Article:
In Linux and UNIX systems, it's always recommended against having directories and files with spaces. Handling directories and files with spaces can be annoying and the risk with spaces in files is that they can easily be misinterpreted by applications. Some scripts and programs can break when presented with filenames with spaces in them. It's for this reason that there are naming conventions such as in web files and downloadable files which are hosted on a web server.
Regardless, you are still bound to come across some files with spaces between them, for example, docker tutorials instead of docker-tutorials.
Here at LinuxAPT, as part of our Server Management Services, we regularly help our Customers to perform related Linux system queries.
In this context, we shall look into how you can read a filename with spaces in a Linux system.
How to create and read a file with spaces ?
Before we can explore how to read a file that contains spaces, let us see how we can create one to begin with.
To create a file with spaces, enclose the filename inside double single quotes as shown below:
$ touch 'name of the file'
For example, we shall create a file called linuxapt docs 2021 as follows:
$ touch 'linuxapt docs 2021'
Next, we will add some content to the file:
$ echo "Welcome to Linuxapt" >> 'linuxapt docs 2021'
To read the file, use the cat command to view the file while adding a backslash at the end of every name and a space before the next word:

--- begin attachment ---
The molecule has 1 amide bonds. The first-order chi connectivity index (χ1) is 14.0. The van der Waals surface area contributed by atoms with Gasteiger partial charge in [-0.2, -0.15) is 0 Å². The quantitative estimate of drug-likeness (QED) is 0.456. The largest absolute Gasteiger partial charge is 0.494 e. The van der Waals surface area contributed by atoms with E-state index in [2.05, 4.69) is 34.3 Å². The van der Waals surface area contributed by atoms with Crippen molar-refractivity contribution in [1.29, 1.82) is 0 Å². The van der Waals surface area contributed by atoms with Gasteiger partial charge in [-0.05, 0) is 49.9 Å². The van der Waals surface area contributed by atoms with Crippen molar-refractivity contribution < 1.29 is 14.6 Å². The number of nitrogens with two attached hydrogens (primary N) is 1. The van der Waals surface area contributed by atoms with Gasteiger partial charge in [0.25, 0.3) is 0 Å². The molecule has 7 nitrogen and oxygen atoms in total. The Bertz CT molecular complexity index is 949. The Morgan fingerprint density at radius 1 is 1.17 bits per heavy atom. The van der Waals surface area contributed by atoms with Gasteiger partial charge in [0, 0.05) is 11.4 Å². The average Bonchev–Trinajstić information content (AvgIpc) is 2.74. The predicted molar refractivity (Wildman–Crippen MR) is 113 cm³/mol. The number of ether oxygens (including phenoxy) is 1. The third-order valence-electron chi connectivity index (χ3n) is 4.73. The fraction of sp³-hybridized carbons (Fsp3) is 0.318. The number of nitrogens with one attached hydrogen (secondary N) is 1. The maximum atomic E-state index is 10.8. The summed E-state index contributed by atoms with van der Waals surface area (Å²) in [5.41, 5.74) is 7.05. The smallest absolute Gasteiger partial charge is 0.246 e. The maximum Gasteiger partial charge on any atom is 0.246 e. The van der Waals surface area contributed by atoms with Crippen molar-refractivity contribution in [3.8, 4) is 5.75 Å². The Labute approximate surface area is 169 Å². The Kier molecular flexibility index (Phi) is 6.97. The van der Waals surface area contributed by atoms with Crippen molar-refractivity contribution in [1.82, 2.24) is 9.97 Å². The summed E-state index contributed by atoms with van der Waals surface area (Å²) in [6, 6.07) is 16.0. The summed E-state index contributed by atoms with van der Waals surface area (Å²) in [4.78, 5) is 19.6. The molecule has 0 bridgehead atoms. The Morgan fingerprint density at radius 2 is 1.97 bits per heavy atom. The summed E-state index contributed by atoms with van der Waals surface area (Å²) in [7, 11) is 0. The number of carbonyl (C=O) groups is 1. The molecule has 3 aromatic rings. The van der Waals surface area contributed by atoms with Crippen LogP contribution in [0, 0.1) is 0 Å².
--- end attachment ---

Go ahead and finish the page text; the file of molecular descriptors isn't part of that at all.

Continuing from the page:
$ cat linuxapt\ docs\ 2021
An easy way is to invoke the cat command, type the first few letters and press TAB to autocomplete. Your Linux system is smart enough to detect the filename and place the backslashes and spaces between the file names.
How to create and access a directory with spaces ?
To create a directory with spaces, use the mkdir command with a backslash at the end of every name with a space separating it and the next name. In the example below, we have created a directory called marketing reports 2021:
$ mkdir marketing\ reports\ 2021
To navigate into the directory, use the cd command and type the directory name with the same format as demonstrated before:
$ cd marketing\ reports\ 2021
Any other operation involving the directory will require you to use the same format of inserting backslashes after every word.
For example, to copy the directory to another directory, for example, the /opt directory, run the command:
$ sudo cp -R marketing\ reports\ 2021 /opt/
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